exploration of the US and Canadian Northwest coast.
Despite a long history of warfare between Britain and Spain, Vancouver
maintained excellent relations with his Spanish counterparts and even
fêted a Spanish sea captain aboard his ship Discovery during his 1792
trip to the
Ship and cadet units
Vancouver Halifax-class frigate of the Royal Canadian Navy
TS Vancouver, Australian Navy Cadets
47 RCSCC CAPTAIN VANCOUVER,
Royal Canadian Sea Cadets
Royal Canadian Sea Cadets 
Many places around the world have been named after George Vancouver,
Vancouver Peninsula, Cape
Vancouver Breakers in King
George Sound, Western Australia
Mount Vancouver, in
Yukon and neighbouring Alaska, eighth highest
mountain in Canada
Vancouver, British Columbia, a major city on the mainland in
southwestern British Columbia, the province's largest city
Vancouver Maritime Museum
Vancouver Bay, British Columbia, in Jervis Inlet, East of Powell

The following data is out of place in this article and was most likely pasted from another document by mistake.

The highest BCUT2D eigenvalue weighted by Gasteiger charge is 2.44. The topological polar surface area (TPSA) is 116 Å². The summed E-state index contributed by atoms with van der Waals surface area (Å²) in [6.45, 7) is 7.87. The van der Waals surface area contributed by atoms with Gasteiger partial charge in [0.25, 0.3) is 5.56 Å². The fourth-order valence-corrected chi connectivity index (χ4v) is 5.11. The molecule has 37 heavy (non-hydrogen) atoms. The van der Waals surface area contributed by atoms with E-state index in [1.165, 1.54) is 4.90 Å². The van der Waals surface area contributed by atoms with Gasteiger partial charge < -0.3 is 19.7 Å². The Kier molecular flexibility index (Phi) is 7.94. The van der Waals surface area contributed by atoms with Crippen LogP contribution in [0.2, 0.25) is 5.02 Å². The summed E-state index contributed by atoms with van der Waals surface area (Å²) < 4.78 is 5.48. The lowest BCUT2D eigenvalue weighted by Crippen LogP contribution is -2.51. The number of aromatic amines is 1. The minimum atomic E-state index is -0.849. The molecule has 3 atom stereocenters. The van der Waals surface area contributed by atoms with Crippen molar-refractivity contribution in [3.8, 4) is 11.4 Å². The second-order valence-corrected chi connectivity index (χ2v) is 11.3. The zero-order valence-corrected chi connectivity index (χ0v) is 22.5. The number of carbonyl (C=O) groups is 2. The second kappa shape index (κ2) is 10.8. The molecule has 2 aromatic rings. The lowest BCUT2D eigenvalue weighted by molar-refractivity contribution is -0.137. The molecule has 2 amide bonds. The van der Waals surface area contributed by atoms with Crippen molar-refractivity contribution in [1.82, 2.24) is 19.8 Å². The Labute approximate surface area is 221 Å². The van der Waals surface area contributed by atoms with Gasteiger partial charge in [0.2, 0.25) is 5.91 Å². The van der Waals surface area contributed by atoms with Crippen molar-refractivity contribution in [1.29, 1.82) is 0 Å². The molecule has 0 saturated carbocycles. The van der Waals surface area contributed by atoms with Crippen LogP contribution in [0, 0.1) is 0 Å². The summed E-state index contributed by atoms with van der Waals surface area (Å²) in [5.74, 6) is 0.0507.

River, named after
Vancouver when Capt. George H. Richards resurveyed
the area in 1860.
Vancouver Island, in
British Columbia off the southwest coast of the
mainland. North America's largest Pacific Island and location of the
provincial capital at Victoria on its southern tip.
Mount Vancouver, the sixth highest mountain in New Zealand.
Vancouver Arm of Breaksea Sound, Fiordland, South Island
Vancouver, Washington, a city in southwest Washington across the
Columbia River from Portland, Oregon
Fort Vancouver, a Hudson's Bay Company trading post established in
Grave of George
Vancouver in the churchyard of St Peter's Church,
Statue of George
Vancouver in King's Lynn
Vancouver are located in his birthplace of King's Lynn, in